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Inspiration

Mix up your eggs this Easter

Jen G on 18th Mar, 2015

Now, given the heavy merchandising I see in all the supermarkets you may have had enough of eggs, even though we are weeks away from the Easter eggfest.  But hold on - I'm not talking about the Cadbury variety.

REAL eggs are nature’s best fast food. Ask all the Paleo folk. Everything you need all wrapped up in one convenient shell. A multi vitamin in a super-fast meal and they don't taste of orange chalk like the kid's multi vitamin I was forced to chew every visit to my beloved Aunt Renee's house *Shudder*.

They are brain food and contain loads of the stuff that keeps us mentally ticking. And all that 80's crap about avoiding the yolks for cholesterol reasons? The clue is in the word crap in that sentence. Let's all get cracking. Now we all already know about the chicken kind, but what about the others we could be scoffing?

Mix up your eggs this Easter

Over the last three or four years I've noticed a wider variety of eggs in supermarkets. Outside the standard chicken variety I sometimes saw quails eggs available, mainly around Christmas time; sometimes duck's but now I’ve seen a few more. I had a little shop around and discovered that I could get turkey, goose, bantam, pheasant, ostrich, gulls and even rhea's eggs.

I've been lucky enough to eat gulls eggs in a couple of the restaurants I’ve worked in and I love them, but retailing at nearly four quid each they are not an indulgence for all of us. They have a very short season (April and part of May) and are available from game dealers and good fishmongers (fishermen collect them usually) and they do indeed have a delightful marine tang. They shouldn't be used in complex recipes as you will waste the flavour and it shouldn't be over powered; eat them boiled with a dollop of good mayo or a sprinkling of celery salt, or maybe an anchovy or two. Mmmm I dribble as I type.

Duck eggs...

I adore, so rich they feel naughty. They give plain old Victoria sponge cakes the most pleasing yellow colour, like sunshine. Interestingly they are apparently more adhesive than a hen's egg so stick better to stuff, like the potatoes in a Spanish tortilla for example or the ingredients in a frittata.

Goose eggs...

are so pretty, snowy white with the odd freckle but they are blooming huge. A lovely treat though, and at least affordable compared to the other more odd varieties. Rich, very like a duck egg in my opinion. I fancy I might have one for Christmas breakfast this year. That sounds the perfect day to indulge in them.

Bantam eggs...

are lovely.They taste like a very good hen's egg. Indeed they are in some ways, the word bantam is used to describe a miniature variety of most breeds of hen - they're usually a quarter of the size of the standard chuck. There are true varieties of bantam too though that don't have a big counterpart. There is a marvellous one called the booted bantam that looks like a mini chicken in ugg boots.  Their eggs have bright, bright orange yolks, almost red. Good if you are feeling posh. I last had one atop a beetroot, watercress and walnut salad concoction. Soft boiled and split open, oozing enticingly.......can you tell eggs are in my top three fave foods yet?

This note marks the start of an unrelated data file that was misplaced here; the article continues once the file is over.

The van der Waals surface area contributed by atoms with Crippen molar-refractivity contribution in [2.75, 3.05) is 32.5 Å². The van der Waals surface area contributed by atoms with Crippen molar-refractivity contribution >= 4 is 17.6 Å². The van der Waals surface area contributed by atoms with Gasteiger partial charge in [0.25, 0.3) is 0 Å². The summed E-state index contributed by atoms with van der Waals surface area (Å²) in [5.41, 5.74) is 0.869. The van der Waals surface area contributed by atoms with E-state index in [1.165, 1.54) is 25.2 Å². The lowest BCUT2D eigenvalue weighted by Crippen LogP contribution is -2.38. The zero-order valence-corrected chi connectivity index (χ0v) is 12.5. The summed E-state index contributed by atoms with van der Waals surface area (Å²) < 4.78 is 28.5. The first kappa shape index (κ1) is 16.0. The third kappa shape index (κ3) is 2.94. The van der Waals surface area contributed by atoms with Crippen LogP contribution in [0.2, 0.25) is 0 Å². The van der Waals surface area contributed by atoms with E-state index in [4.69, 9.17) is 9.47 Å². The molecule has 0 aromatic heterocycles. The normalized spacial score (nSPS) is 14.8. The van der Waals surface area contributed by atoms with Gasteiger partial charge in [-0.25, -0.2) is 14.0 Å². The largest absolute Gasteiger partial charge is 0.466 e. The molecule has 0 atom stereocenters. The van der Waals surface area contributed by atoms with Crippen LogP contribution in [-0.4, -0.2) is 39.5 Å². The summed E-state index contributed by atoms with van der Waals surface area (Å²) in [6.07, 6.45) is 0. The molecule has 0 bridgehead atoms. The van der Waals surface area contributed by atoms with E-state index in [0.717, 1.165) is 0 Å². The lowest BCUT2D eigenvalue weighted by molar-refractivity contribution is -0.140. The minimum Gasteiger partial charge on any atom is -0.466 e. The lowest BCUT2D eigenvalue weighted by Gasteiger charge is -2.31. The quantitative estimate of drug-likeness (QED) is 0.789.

Turkey eggs... 

are becoming more available, laid by a variety of bird beguilingly called the plumpie on a farm in Essex. Waitrose are now stocking them from April to the end of August. Buy some to try and let me know what you think. They used to be more common in the UK pre-war, but went out of fashion. My granddad liked them I recall and lamented not being able to get them anymore. The fashion for them faded when battery farming became the norm, now that's out (thank goodness) maybe they will come back.

The big daddy of all the eggs is the ostrich...

approximately the equivalent of 24 hen's eggs. I have once tried one, I had to scramble it as my friend and I totally smashed it trying to get in. We used a hammer in the end; I suggest a hacksaw would've been more intelligent. In my defence there was beer involved in the hammer decision. They have a hefty price tag, over £20 and to be honest they do taste great, fantastic even. Deep flavoured but it's for the novelty factor only really. Fun if you want to give it a go but not a serious ingredient for your pantry.

Rhea eggs...

are starting to become available but at £25 each I’m not sure I’ll be trying one. Rheas are a relative of the ostrich. Clarence Court sell them and describe them as being lighter and fluffier than a hen's egg but stronger tasting. They are the equivalent of almost a dozen standard hen's egg.

Finally onto pheasant eggs...

I had never tried until last night. I found them for a pound each in my local organic shop. They are a fabulous shade of green; I want to keep the shell of one to ask someone to mix me that colour of paint. It's sort of olive but I’m calling it combat. Sounds cooler. They are seasonal and available from April till the end of July. They are bigger than a quail's egg but smaller than a hen's.

I made the recipe below last night which I thought would show them off. And it did. They have a nice flavour, very pronounced and I will try them again. An article I found online tells me they make a good light textured mayonnaise. 

However you like your eggs, maybe it's time to give them another look and try something new.

Try my Purple sprouting broccoli, chorizo and roasted heirloom tomato bruschetta with pheasant eggs recipe would make the perfect light supper for two. Throw a candle and a nice chilled bottle for added romance. Quick to make, your other half will be very impressed with you. Brownie points guaranteed.

egg  / brunch
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